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TED2014

Del Harvey: The strangeness of scale at Twitter

March 12, 2014

When hundreds of thousands of tweets are fired every second, a one-in-a-million chance -- including unlikely-sounding scenarios that could harm users -- happens about 500 times a day. For Del Harvey, who heads Twitter’s Trust and Safety Team, these odds aren’t good. The security maven spends her days thinking about how to prevent worst-case scenarios while giving voice to people around the globe. With deadpan humor, she offers a window into how she keeps 240 million users safe.

Del Harvey - Security maven
Del Harvey is the VP of Trust & Safety at Twitter. Full bio

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Double-click the English subtitles below to play the video.
My job at Twitter
00:12
is to ensure user trust,
00:14
protect user rights and keep users safe,
00:16
both from each other
00:18
and, at times, from themselves.
00:20
Let's talk about what scale looks like at Twitter.
00:24
Back in January 2009,
00:28
we saw more than two million new tweets each day
00:31
on the platform.
00:34
January 2014, more than 500 million.
00:36
We were seeing two million tweets
00:42
in less than six minutes.
00:44
That's a 24,900-percent increase.
00:46
Now, the vast majority of activity on Twitter
00:53
puts no one in harm's way.
00:57
There's no risk involved.
00:58
My job is to root out and prevent activity that might.
01:00
Sounds straightforward, right?
01:06
You might even think it'd be easy,
01:08
given that I just said the vast majority
01:09
of activity on Twitter puts no one in harm's way.
01:11
Why spend so much time
01:15
searching for potential calamities
01:17
in innocuous activities?
01:20
Given the scale that Twitter is at,
01:23
a one-in-a-million chance happens
01:26
500 times a day.
01:28
It's the same for other companies
01:33
dealing at this sort of scale.
01:34
For us, edge cases,
01:36
those rare situations that are unlikely to occur,
01:38
are more like norms.
01:41
Say 99.999 percent of tweets
01:44
pose no risk to anyone.
01:48
There's no threat involved.
01:50
Maybe people are documenting travel landmarks
01:51
like Australia's Heart Reef,
01:54
or tweeting about a concert they're attending,
01:56
or sharing pictures of cute baby animals.
01:59
After you take out that 99.999 percent,
02:03
that tiny percentage of tweets remaining
02:08
works out to roughly
02:11
150,000 per month.
02:14
The sheer scale of what we're dealing with
02:17
makes for a challenge.
02:20
You know what else makes my role
02:22
particularly challenging?
02:23
People do weird things.
02:26
(Laughter)
02:31
And I have to figure out what they're doing,
02:33
why, and whether or not there's risk involved,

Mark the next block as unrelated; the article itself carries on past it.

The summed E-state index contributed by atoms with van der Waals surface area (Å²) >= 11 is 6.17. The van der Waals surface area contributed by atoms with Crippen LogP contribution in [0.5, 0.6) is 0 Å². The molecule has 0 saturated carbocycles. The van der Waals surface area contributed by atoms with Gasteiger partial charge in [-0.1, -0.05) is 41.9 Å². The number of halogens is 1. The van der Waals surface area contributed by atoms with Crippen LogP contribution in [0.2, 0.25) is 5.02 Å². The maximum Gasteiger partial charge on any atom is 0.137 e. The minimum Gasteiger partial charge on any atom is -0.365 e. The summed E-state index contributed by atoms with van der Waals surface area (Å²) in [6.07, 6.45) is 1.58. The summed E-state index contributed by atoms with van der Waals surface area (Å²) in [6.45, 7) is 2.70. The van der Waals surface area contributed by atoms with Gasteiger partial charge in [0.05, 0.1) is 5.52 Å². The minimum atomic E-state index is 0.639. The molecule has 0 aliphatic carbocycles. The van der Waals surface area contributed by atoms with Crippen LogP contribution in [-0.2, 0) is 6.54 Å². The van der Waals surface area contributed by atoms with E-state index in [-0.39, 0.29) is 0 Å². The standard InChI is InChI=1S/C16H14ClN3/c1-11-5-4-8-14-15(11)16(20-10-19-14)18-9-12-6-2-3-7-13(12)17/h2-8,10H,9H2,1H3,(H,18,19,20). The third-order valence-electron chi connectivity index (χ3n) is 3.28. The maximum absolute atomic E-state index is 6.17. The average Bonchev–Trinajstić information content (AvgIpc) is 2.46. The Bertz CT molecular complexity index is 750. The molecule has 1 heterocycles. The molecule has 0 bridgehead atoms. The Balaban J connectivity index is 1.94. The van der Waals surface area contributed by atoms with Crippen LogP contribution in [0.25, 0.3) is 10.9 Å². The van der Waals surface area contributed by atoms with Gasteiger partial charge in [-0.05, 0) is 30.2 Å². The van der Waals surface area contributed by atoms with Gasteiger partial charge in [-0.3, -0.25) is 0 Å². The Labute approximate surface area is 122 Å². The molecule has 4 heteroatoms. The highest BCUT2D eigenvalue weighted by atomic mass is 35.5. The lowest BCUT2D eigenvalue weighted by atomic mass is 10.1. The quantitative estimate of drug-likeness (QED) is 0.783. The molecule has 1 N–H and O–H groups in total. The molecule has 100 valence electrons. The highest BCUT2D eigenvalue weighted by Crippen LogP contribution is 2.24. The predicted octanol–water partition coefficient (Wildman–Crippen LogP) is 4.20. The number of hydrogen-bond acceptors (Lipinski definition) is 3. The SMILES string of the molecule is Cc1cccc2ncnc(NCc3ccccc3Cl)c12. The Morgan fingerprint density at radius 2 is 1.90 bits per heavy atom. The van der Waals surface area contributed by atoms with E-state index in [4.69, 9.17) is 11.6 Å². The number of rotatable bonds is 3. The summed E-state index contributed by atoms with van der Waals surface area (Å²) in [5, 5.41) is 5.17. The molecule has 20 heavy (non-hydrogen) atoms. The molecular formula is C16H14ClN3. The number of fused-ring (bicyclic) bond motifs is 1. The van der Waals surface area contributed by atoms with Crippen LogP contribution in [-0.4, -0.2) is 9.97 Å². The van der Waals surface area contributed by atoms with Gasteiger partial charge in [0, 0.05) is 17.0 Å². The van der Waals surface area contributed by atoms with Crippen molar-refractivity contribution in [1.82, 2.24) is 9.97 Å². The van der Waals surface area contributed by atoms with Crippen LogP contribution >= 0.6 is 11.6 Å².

02:36
often without much in terms of context
02:38
or background.
02:40
I'm going to show you some examples
02:42
that I've run into during my time at Twitter --
02:44
these are all real examples —
02:46
of situations that at first seemed cut and dried,
02:48
but the truth of the matter was something
02:50
altogether different.
02:52
The details have been changed
02:53
to protect the innocent
02:55
and sometimes the guilty.
02:57
We'll start off easy.
03:00
["Yo bitch"]
03:03
If you saw a Tweet that only said this,
03:05
you might think to yourself,
03:08
"That looks like abuse."
03:10
After all, why would you
want to receive the message,
03:11
"Yo, bitch."
03:14
Now, I try to stay relatively hip
03:17
to the latest trends and memes,
03:21
so I knew that "yo, bitch"
03:24
was also often a common greeting between friends,
03:26
as well as being a popular "Breaking Bad" reference.
03:30
I will admit that I did not expect
03:34
to encounter a fourth use case.
03:36
It turns out it is also used on Twitter
03:39
when people are role-playing as dogs.
03:42
(Laughter)
03:45
And in fact, in that case,
03:51
it's not only not abusive,
03:52
it's technically just an accurate greeting.
03:54
(Laughter)
03:57
So okay, determining whether or not
04:00
something is abusive without context,
04:02
definitely hard.
04:04
Let's look at spam.
04:05
Here's an example of an account engaged
04:08
in classic spammer behavior,
04:10
sending the exact same message
04:12
to thousands of people.
04:13
While this is a mockup I put
together using my account,
04:15
we see accounts doing this all the time.
04:18
Seems pretty straightforward.
04:21
We should just automatically suspend accounts
04:23
engaging in this kind of behavior.
04:25
Turns out there's some exceptions to that rule.
04:28
Turns out that that message
could also be a notification
04:31
you signed up for that the International
Space Station is passing overhead
04:34
because you wanted to go outside
04:38
and see if you could see it.
04:40
You're not going to get that chance
04:42
if we mistakenly suspend the account
04:43
thinking it's spam.
04:45
Okay. Let's make the stakes higher.
04:47
Back to my account,
04:51
again exhibiting classic behavior.
04:53
This time it's sending the same message and link.